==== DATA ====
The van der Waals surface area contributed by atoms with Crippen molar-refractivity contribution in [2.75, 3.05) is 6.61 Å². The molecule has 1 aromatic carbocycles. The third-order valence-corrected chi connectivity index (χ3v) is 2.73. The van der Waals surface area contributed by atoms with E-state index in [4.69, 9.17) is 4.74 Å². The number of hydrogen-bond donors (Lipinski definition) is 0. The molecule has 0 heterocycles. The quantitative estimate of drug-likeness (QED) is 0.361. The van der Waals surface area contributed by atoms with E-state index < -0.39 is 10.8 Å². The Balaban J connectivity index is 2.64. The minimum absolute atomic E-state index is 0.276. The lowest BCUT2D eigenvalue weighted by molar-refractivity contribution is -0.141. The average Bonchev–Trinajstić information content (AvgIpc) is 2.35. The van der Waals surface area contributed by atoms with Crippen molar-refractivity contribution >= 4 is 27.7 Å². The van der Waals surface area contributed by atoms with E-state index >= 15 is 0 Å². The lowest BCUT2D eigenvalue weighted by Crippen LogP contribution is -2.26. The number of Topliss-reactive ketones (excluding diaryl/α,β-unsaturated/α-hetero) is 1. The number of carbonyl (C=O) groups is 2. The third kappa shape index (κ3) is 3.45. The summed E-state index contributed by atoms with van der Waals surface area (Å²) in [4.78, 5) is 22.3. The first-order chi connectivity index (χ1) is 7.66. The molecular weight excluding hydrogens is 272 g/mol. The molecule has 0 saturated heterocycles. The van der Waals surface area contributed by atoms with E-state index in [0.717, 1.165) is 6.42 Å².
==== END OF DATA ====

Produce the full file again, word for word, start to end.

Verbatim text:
The van der Waals surface area contributed by atoms with Crippen molar-refractivity contribution in [2.75, 3.05) is 6.61 Å². The molecule has 1 aromatic carbocycles. The third-order valence-corrected chi connectivity index (χ3v) is 2.73. The van der Waals surface area contributed by atoms with E-state index in [4.69, 9.17) is 4.74 Å². The number of hydrogen-bond donors (Lipinski definition) is 0. The molecule has 0 heterocycles. The quantitative estimate of drug-likeness (QED) is 0.361. The van der Waals surface area contributed by atoms with E-state index < -0.39 is 10.8 Å². The Balaban J connectivity index is 2.64. The minimum absolute atomic E-state index is 0.276. The lowest BCUT2D eigenvalue weighted by molar-refractivity contribution is -0.141. The average Bonchev–Trinajstić information content (AvgIpc) is 2.35. The van der Waals surface area contributed by atoms with Crippen molar-refractivity contribution >= 4 is 27.7 Å². The van der Waals surface area contributed by atoms with E-state index >= 15 is 0 Å². The lowest BCUT2D eigenvalue weighted by Crippen LogP contribution is -2.26. The number of Topliss-reactive ketones (excluding diaryl/α,β-unsaturated/α-hetero) is 1. The number of carbonyl (C=O) groups is 2. The third kappa shape index (κ3) is 3.45. The summed E-state index contributed by atoms with van der Waals surface area (Å²) in [4.78, 5) is 22.3. The first-order chi connectivity index (χ1) is 7.66. The molecular weight excluding hydrogens is 272 g/mol. The molecule has 0 saturated heterocycles. The van der Waals surface area contributed by atoms with E-state index in [0.717, 1.165) is 6.42 Å².